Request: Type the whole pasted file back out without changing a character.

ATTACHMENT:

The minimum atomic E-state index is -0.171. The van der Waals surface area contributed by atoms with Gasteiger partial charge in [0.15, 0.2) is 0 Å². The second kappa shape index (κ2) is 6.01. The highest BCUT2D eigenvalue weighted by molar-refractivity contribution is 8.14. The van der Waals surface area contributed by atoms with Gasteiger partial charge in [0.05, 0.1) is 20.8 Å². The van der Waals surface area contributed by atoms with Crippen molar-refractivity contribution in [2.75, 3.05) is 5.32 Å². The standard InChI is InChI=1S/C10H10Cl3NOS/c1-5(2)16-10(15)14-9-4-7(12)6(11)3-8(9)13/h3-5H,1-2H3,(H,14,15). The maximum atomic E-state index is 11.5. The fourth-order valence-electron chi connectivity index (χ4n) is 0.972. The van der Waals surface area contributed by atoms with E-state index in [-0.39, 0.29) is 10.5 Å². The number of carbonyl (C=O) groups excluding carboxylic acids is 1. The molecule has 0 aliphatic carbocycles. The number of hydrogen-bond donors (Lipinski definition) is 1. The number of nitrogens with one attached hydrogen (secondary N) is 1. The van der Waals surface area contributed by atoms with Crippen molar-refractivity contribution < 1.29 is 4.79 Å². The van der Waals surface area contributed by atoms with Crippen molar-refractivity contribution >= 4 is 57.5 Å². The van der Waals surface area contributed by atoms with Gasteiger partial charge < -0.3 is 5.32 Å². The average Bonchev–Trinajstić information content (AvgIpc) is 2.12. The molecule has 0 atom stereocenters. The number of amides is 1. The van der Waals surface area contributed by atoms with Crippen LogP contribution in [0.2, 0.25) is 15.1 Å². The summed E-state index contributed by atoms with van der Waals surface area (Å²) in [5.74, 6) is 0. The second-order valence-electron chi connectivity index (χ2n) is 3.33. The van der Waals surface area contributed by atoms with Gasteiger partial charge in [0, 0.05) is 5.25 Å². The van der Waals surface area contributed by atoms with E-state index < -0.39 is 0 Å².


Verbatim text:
The minimum atomic E-state index is -0.171. The van der Waals surface area contributed by atoms with Gasteiger partial charge in [0.15, 0.2) is 0 Å². The second kappa shape index (κ2) is 6.01. The highest BCUT2D eigenvalue weighted by molar-refractivity contribution is 8.14. The van der Waals surface area contributed by atoms with Gasteiger partial charge in [0.05, 0.1) is 20.8 Å². The van der Waals surface area contributed by atoms with Crippen molar-refractivity contribution in [2.75, 3.05) is 5.32 Å². The standard InChI is InChI=1S/C10H10Cl3NOS/c1-5(2)16-10(15)14-9-4-7(12)6(11)3-8(9)13/h3-5H,1-2H3,(H,14,15). The maximum atomic E-state index is 11.5. The fourth-order valence-electron chi connectivity index (χ4n) is 0.972. The van der Waals surface area contributed by atoms with E-state index in [-0.39, 0.29) is 10.5 Å². The number of carbonyl (C=O) groups excluding carboxylic acids is 1. The molecule has 0 aliphatic carbocycles. The number of hydrogen-bond donors (Lipinski definition) is 1. The number of nitrogens with one attached hydrogen (secondary N) is 1. The van der Waals surface area contributed by atoms with Crippen molar-refractivity contribution < 1.29 is 4.79 Å². The van der Waals surface area contributed by atoms with Crippen molar-refractivity contribution >= 4 is 57.5 Å². The van der Waals surface area contributed by atoms with Gasteiger partial charge < -0.3 is 5.32 Å². The average Bonchev–Trinajstić information content (AvgIpc) is 2.12. The molecule has 0 atom stereocenters. The number of amides is 1. The van der Waals surface area contributed by atoms with Crippen LogP contribution in [0.2, 0.25) is 15.1 Å². The summed E-state index contributed by atoms with van der Waals surface area (Å²) in [5.74, 6) is 0. The second-order valence-electron chi connectivity index (χ2n) is 3.33. The van der Waals surface area contributed by atoms with Gasteiger partial charge in [0, 0.05) is 5.25 Å². The van der Waals surface area contributed by atoms with E-state index < -0.39 is 0 Å².